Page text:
I said it.  The controversial word.  But I have a good reason for bringing it up.  I am in favor of this endeavor but it has taken some convincing.  While I have always seen the long-term benefits of making higher internets speeds widely available to anyone interested, I have not always had a clear picture of why this is something that the municipal government of Kaysville, Utah should consider.  But I get it now and wanted to share.

Kaysville is not the first city to look at providing fiber internet and if our city moves forward with it, it will be far from the first to implement municipal fiber.  But there are some basic elements that have to be accounted for in order for fiber to be a reasonable option for a municipality.  And Kaysville has many of the key elements.

  1. We live in a state that would allow for the possibility.
  2. We have our own power company so when we go to install the fiber lines, we do not have to pay fees to an outside provider every time we want to hang a line on a pole or place a line in a trench.
  3. Due to good financial management, we have the financial capacity to look at this option without maxing out our bonding capacities.
  4. We have community members who are enthusiastic about the prospect.  (You might question this last one but just look at the people who have volunteered their time for the last year and half to research the topic, attend meetings and put together copious amounts of information for the public.)

I know these four things might sound small but taken together, we have a real opportunity to create something in Kaysville that not every city can accomplish.  And more than that, it will be a huge asset for the citizens (both individually and as a community asset). 

To draw a parallel, a tract of land was recently incorporated into Kaysville City.  The homes on the land previously had RMP providing electricity to their homes but because of our city codes, those homes had to be brought into the Kaysville City grid.  Purchasing the existing power lines came at a cost of about $600/house.  Drawing that out, the electric system that the city currently owns includes all of the lines to our homes.  That is a true asset.  And it is part of the reason that Kaysville is a desirable place to live (whether we realize it or not).  Fiber will provide another level of city independence that will be valuable for homeowner for years to come.  While wireless technologies will continue to grow their capabilities to increase speeds, bandwidths will always remain shared.  Having a fiber line dedicated to your home will be an asset.  At present, fiber is estimated to increase a home’s value by $3K-$5K.   And that value will stay with the home instead of reverting back to a private company when you move (thus making the new owner pay back into an outside company).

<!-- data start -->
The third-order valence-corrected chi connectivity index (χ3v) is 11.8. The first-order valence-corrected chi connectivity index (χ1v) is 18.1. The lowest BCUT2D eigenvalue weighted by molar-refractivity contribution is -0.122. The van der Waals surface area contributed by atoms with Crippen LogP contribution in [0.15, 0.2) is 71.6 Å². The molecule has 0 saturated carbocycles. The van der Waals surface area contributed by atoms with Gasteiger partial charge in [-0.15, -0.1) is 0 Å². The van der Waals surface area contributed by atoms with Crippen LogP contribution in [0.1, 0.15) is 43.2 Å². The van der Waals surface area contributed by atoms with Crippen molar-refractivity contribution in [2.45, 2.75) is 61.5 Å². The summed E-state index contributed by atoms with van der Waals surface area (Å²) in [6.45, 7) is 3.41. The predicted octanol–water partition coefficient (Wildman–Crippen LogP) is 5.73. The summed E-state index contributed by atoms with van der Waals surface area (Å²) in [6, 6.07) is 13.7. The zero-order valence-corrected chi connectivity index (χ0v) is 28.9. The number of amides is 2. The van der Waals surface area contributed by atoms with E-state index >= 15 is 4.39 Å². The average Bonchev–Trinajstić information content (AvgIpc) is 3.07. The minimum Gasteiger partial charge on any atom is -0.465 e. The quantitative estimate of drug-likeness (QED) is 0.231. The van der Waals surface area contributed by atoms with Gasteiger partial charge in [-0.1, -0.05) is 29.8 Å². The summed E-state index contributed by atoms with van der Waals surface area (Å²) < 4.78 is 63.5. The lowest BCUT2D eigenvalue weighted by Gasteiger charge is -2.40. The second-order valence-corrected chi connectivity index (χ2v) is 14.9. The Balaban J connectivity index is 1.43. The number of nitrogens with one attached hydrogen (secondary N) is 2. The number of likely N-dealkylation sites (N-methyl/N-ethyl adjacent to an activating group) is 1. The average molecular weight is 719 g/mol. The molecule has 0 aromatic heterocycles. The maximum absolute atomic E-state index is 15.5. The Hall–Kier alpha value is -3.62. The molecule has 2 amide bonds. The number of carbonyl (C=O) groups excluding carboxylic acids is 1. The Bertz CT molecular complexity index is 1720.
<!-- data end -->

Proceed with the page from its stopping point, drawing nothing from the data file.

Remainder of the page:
Now onto the actual logistics.  How can we build out this great thing without putting the city in a financially risky place?  How can we create this “asset” without over taxing the citizens?  To me, the answer is obvious.  If it will be an asset for the whole city, we can come together to lessen the burden on any one person.  The technical advisory committee has been VERY transparent in their thought process and a lot of information has been discussed publicly.  But we have to keep in mind that it is a process and initial thoughts are not always the best. 

As the community has come to open houses and citizens have shared concerns and the data has been evaluated over and over, the outlook of those involved has grown and changed.  And where they have landed is at the idea of this project being an asset project that will be best accomplished through a small fee assessed to every resident.  “UGH!  FEE!”  I know.  It’s another controversial word.  But the theory behind it is solid.  IF the citizens provide the backing for the infrastructure through a fee, the city will be able to build out fiber lines throughout the city and we will see increased efficiencies from our municipal government, faster and more reliable internet at our homes and increased home values. 

I, for one, am sold.  But if you are not, I would encourage you to continue interacting, attending the informational meetings and asking questions.  Nothing is being done in the shadows and if you have concerns, you have MANY opportunities to be heard and to help the city grow in the right direction.